Scotch Whisky Tasting to be held at Forbes House Museum
Come honor the Scottish heritage of the Forbes family
On Thursday, March 1, 2018, from 6:30 p.m. – 8:30 p.m., the Forbes House Museum will hold a Scotch Whisky Tasting in honor of the Scottish heritage of the Forbes family. Jason Waddleton, proprietor of Boston’s only Scottish Restaurant, The Haven, will host. Ticket prices are $80/person, $75/museum members, and include an engraved Glencairn whisky glass.
Participants will sample five single-malt Scotch whiskies, representing four of the whisky-producing regions of Scotland: the Lowlands, the Highlands, Speyside, and the Hebridean island of Islay. Each half-pour measures approximately .5 to .75 ounce and will be accompanied by “small bites” from The Haven, including the popular “Finnan haddie” croquettes. Expect a bit of history and poetry along with a discussion of flavors, colors, and distilling methods.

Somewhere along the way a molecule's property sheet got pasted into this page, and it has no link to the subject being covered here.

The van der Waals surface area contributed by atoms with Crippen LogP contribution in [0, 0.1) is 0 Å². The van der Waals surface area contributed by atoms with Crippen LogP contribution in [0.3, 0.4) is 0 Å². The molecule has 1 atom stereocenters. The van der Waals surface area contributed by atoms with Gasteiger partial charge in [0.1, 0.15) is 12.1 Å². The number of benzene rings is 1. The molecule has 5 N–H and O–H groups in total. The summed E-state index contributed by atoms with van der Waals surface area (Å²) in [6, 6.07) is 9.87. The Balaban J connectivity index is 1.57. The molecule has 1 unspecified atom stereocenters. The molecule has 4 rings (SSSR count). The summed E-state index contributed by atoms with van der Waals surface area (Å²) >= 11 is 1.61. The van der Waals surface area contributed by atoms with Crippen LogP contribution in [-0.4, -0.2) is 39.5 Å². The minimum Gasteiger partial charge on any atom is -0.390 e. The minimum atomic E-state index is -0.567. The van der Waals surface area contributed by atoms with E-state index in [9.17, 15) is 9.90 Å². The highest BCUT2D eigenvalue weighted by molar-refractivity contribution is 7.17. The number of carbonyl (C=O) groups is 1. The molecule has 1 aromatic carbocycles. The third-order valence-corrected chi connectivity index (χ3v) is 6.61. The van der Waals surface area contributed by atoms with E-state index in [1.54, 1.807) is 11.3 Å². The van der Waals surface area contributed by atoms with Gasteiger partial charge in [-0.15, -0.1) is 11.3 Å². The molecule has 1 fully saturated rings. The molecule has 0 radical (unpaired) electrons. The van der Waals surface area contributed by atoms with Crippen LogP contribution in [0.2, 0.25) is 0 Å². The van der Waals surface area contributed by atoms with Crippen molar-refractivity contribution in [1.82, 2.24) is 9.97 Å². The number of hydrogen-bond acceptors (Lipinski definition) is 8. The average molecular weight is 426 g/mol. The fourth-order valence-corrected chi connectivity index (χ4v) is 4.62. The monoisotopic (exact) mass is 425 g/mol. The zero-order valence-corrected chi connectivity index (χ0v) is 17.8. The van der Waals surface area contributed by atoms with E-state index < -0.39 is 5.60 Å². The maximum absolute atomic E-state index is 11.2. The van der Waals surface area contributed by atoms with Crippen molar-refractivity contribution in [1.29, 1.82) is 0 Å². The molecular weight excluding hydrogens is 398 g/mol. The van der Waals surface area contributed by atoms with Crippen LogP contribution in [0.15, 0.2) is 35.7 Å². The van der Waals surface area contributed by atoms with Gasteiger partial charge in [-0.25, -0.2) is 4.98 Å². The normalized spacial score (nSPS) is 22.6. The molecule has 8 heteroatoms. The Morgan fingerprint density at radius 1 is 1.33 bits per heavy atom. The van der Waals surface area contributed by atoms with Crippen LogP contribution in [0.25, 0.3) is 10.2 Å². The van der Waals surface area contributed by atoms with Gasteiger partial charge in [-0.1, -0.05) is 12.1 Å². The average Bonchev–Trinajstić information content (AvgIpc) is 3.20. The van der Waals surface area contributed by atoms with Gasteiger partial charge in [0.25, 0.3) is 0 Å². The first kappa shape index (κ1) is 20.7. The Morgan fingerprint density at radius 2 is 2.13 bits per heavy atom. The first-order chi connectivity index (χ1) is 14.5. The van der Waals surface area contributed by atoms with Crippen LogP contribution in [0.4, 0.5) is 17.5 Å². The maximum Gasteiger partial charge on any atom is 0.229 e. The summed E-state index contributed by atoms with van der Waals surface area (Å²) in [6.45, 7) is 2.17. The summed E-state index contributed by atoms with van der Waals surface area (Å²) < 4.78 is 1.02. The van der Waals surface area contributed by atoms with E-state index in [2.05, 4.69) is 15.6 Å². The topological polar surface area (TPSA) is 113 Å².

O whisky! soul o’ plays an’ pranks!
Accept a bardie’s gratefu’ thanks!
Waddleton, himself a Scotsman from Stonehaven in Aberdeenshire, hosts Dram Nights and (Robert) Burns Nights at The Haven, which has been open for eight years.
To purchase tickets to this event:
The Forbes family was Scottish. Scottish as a thistle. Although by the time the Forbes House was built in 1833 the family had been in the Americas for the better part of a century, there is no denying its Scottish origins. The names Forbes, Murray, and Bennet are well represented throughout the extended family, testifying to the tight-knit clan relationships where cousins often married cousins.
Brothers Robert Bennet Forbes (1804-1889) and John Murray Forbes (1771-1831) maintained a fondness for the ancestral home of their grandparents. The Forbes House Museum has, among its varied collection, a number of pieces of Scottish origin or inspiration. The painting above, “Ghillie’s Charge,” depicts a young lad in Scottish attire attending to a party of hunting dogs. A ghillie or gillie was a young servant of the hunt. The painter is W.W. Morris of the Scottish School; the painting is dated about 1868.